Please use this identifier to cite or link to this item: https://repositorio.uca.edu.ar/handle/123456789/1629
Título : Chronophysiology of melatonin : therapeutical implications
Autor : Cardinali, Daniel Pedro 
Scacchi Bernasconi, Pablo A. 
Palabras clave : RITMO CIRCADIANORECEPTORES DE MELATONINAENFERMEDAD DE ALZHEIMERTRASTORNOS DEL SUEÑOMELATONINANUCLEO SUPRAQUIASMATICO
Fecha de publicación : 2010
Cita : Cardinali, D. P., Scacchi, P. A. Chronophysiology of melatonin : therapeutical implications [en línea]. The Open Neuroendocrinology Journal. 2010, 3. Disponible en: https://repositorio.uca.edu.ar/handle/123456789/1629
Resumen : Abstract: Normal circadian rhythms are synchronized to a regular 24 hr environmental light/dark cycle. Both the suprachiasmatic nucleus (SCN) and melatonin are essential for this adaptation. Melatonin exerts its chronophysiological action in part by acting through specific receptors (MT1, MT2) which have been identified in the plasma membrane of SCN as well as in several neural and non-neural tissues. Both receptors have been cloned and share general features with other G protein linked receptors. Melatonin also exerts direct effects on intracellular proteins such as calmodulin or tubulin and has strong free radical scavenger properties which are non-receptor mediated. Within the SCN, melatonin reduces neuronal activity in a time-dependent manner. SCN MT1 and MT2 receptors appear to be insensitive during the day, but sensitive at dusk and dawn (MT2; causes phase shifts) or during early night period (MT1; decreases neuronal firing rate). Melatonin secreted during nighttime provides enough inertia to resist minor perturbations of the circadian timing system. The disruption of these circadian mechanisms cause a number of sleep disorders named according to the International Classification of Sleep Disorders as circadian rhythm sleep disorders (CRSDs). CRSDs include delayed or advanced sleep phase syndromes, non 24 hr sleep/wake rhythm disorder, time zone change syndrome (“jet lag”) and shift work sleep disorder. Disturbances in the circadian phase position of plasma melatonin levels have been found in all these disorders. In addition, co-morbility of severe circadian alterations with neurodegenerative diseases like Alzheimer´disease (AD) has been documented. Although further research involving larger number of patients suffering CRSDs is required, currently there is sufficient evidence to implicate endogenous melatonin as an important mediator in CRSD pathophysiology. Melatonin and its analogs can constitute useful therapeutic tools to treat disturbed sleep-wake rhythms in CRSDs. Melatonin secretion decreases in AD patients and its administration improves sleep efficiency, sundowning and cognitive function. This effect can be particularly important in mild cognitive impairment, an etiologically heterogeneous syndrome characterized by cognitive impairment preceding dementia.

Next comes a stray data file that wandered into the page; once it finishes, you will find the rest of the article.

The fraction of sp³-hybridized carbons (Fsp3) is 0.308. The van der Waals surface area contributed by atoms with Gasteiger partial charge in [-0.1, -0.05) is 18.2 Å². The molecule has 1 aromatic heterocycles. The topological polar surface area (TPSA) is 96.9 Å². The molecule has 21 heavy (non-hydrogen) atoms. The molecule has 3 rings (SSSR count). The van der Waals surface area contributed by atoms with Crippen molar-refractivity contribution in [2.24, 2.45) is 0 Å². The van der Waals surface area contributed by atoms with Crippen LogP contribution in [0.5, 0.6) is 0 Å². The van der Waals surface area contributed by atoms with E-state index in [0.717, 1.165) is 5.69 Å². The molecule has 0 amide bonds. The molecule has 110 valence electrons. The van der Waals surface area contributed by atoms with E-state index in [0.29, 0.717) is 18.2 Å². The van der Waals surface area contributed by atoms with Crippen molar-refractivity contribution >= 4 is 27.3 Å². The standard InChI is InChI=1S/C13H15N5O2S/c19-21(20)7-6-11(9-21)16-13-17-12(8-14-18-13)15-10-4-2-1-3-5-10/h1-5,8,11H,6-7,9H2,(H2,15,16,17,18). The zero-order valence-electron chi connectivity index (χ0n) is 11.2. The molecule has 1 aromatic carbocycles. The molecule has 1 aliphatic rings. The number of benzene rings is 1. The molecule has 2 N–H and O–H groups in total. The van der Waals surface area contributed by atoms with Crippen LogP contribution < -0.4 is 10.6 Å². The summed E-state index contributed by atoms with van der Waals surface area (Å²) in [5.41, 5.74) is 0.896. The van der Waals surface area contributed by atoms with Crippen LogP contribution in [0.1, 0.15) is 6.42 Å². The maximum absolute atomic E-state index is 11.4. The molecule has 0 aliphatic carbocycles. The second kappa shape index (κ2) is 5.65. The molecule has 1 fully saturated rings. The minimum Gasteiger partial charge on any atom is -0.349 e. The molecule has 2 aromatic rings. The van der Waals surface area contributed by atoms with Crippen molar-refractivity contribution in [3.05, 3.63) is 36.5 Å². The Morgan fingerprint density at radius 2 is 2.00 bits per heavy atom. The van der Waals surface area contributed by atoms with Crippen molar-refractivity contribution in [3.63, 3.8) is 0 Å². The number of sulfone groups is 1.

URI : https://repositorio.uca.edu.ar/handle/123456789/1629
Disciplina: MEDICINA
Derechos: Acceso Abierto
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